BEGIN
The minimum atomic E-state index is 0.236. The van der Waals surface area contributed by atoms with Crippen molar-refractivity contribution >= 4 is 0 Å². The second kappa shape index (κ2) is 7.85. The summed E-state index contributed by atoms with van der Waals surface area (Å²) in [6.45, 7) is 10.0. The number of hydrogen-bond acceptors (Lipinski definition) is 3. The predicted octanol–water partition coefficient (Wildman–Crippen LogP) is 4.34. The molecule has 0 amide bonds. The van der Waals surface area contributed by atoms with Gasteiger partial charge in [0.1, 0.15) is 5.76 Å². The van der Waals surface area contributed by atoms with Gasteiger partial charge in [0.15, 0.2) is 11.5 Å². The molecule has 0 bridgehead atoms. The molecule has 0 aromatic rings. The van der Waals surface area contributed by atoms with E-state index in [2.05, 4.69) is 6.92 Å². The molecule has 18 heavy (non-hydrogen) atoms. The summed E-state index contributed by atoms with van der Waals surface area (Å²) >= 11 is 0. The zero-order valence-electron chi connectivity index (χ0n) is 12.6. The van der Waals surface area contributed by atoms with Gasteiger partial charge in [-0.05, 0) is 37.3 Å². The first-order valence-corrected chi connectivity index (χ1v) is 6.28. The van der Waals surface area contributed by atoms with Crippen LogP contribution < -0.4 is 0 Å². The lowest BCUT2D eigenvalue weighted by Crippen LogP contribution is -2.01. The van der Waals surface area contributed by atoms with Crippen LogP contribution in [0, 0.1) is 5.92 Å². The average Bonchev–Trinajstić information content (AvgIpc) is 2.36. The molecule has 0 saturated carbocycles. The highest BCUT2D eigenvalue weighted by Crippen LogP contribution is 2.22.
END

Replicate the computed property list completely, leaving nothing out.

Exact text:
The minimum atomic E-state index is 0.236. The van der Waals surface area contributed by atoms with Crippen molar-refractivity contribution >= 4 is 0 Å². The second kappa shape index (κ2) is 7.85. The summed E-state index contributed by atoms with van der Waals surface area (Å²) in [6.45, 7) is 10.0. The number of hydrogen-bond acceptors (Lipinski definition) is 3. The predicted octanol–water partition coefficient (Wildman–Crippen LogP) is 4.34. The molecule has 0 amide bonds. The van der Waals surface area contributed by atoms with Gasteiger partial charge in [0.1, 0.15) is 5.76 Å². The van der Waals surface area contributed by atoms with Gasteiger partial charge in [0.15, 0.2) is 11.5 Å². The molecule has 0 bridgehead atoms. The molecule has 0 aromatic rings. The van der Waals surface area contributed by atoms with E-state index in [2.05, 4.69) is 6.92 Å². The molecule has 18 heavy (non-hydrogen) atoms. The summed E-state index contributed by atoms with van der Waals surface area (Å²) >= 11 is 0. The zero-order valence-electron chi connectivity index (χ0n) is 12.6. The van der Waals surface area contributed by atoms with Gasteiger partial charge in [-0.05, 0) is 37.3 Å². The first-order valence-corrected chi connectivity index (χ1v) is 6.28. The van der Waals surface area contributed by atoms with Crippen LogP contribution < -0.4 is 0 Å². The lowest BCUT2D eigenvalue weighted by Crippen LogP contribution is -2.01. The van der Waals surface area contributed by atoms with Crippen LogP contribution in [0, 0.1) is 5.92 Å². The average Bonchev–Trinajstić information content (AvgIpc) is 2.36. The molecule has 0 saturated carbocycles. The highest BCUT2D eigenvalue weighted by Crippen LogP contribution is 2.22.